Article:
• NDHpple (a Swift port of Hpple), can do the parsing using XPath queries (requires libxml2)
  • Alamofire (Swift) can help with the networking stuff
  • MagicalRecord (Obj.-C) really can make things more pleasant on the Core Data side

The bad new, it is quite painful to setup the project to make them all work together. This post is about how to set the project so that everything will (mostly) work as it should. I’m writing this for my own benefit (so I can document how to do it again) and in the hope that it will help others…

Note that this tutorial was written for Xcode 6.4.

The Process

In a nutshell, the setup goes as follows:

  1. Create new project (don’t check Use Core Data)
  2. Install MagicalRecord through CocoaPods
  3. Install NDHpple
  4. Setup libxml2 in the project (build configuration – many steps there)
  5. Install Alamofire manually (it can be installed
  6. Setup Bridging-Headers.h for MagicalRecord (Shorthand) and make sure it won’t break libxml2

Detailed steps

I’ll be building on the excellent tutorial from James Leist and modifying as required…

1. Create the project

Start by creating a new Single View Application in Xcode. In the “Choose options for your new project” dialogue:

  • For the purpose of this tutorial, I called my application TestApp
  • select Swift for the programming language
  • make sure that “Use Core Data” is NOT selected. Since we’ll be using Core Data through MagicalRecord, we don’t need to have all the boilerplate Core Data code.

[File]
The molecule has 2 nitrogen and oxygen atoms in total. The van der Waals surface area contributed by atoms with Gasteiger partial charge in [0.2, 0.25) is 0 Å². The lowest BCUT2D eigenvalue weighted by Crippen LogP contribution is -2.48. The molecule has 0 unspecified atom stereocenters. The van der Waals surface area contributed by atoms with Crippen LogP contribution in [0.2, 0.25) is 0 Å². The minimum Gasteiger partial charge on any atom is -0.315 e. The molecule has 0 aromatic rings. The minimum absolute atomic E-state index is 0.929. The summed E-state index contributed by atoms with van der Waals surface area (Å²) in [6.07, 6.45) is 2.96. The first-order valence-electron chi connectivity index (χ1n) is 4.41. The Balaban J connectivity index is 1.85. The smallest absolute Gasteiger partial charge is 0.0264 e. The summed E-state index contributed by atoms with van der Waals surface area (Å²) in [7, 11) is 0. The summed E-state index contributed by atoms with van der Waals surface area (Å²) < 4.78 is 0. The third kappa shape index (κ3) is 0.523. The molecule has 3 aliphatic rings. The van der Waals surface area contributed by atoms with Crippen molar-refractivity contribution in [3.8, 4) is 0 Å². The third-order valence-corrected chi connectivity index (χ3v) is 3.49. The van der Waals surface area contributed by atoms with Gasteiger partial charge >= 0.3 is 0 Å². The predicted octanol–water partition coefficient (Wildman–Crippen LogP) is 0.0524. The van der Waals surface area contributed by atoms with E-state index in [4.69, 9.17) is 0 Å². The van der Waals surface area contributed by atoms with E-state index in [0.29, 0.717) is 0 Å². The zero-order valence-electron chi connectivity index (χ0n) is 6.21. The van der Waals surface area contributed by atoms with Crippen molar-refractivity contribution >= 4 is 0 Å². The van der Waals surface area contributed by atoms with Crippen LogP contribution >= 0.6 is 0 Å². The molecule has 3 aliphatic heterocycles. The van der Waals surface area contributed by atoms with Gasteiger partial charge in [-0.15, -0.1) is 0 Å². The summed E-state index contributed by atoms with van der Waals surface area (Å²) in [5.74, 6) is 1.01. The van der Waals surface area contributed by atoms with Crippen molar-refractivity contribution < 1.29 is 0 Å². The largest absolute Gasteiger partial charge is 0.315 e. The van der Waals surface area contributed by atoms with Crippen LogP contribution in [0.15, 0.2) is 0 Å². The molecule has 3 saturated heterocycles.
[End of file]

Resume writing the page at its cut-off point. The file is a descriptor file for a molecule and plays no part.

2. Install MagicalRecord with CocoaPods

CocoaPods is a dependency manager for Objective-C and Swift projects. You can find all kinds of useful information about it on its home page.

If you never installed it, open up a terminal window and type:

$ sudo gem install cocoapods

Now that it is installed, we’ll use CocoaPods to initialize or Podfile. The podfile is where we specify which libraries/framework we want to have managed on our project. To initialize the podfile, cd into the root of your project directory (same level as the .xcodeproj file) and run the following:

$ pod init

An empty podfile has been created in your project folder. You can add this to your Xcode project by dragging the file into your Xcode Project Navigator (this will enable you to edit the file straight from Xcode, which is convenient).

Open up the Podfile in Xcode and make sure it looks like this:

link_with  ['TestApp', 'TestAppTests']
# Uncomment this line to define a global platform for your project
platform :ios, '8.4'
# Installing MagicalRecord as a framework breaks it
#use_frameworks!
source 'https://github.com/CocoaPods/Specs.git'
pod 'MagicalRecord/Shorthand'
target 'TestApp' do
end
target 'TestAppTests' do
end

Make sure that the platform version matches with the “Deployment Target” of your project. You can confirm the deployment target by looking at your project settings like so:

DeployTarget

I added a commented out line for use_frameworks! to remember that this has to be explicitly disabled for MagicalRecord to work. It would be tempting to install Alamofire using CocoaPods as well but because Alamofire is in Swift, it will require the the use_frameworks! to be activated. Bottom line, you can’t install both Alamofire and MagicalRecord with CocoaPods (if someone knows how to do it without getting into various issues with MagicalRecord, let me know because I have not figured that one out yet). If/when MagicalFramework is converted to Swift, we’ll be able to revisit this part of the setup.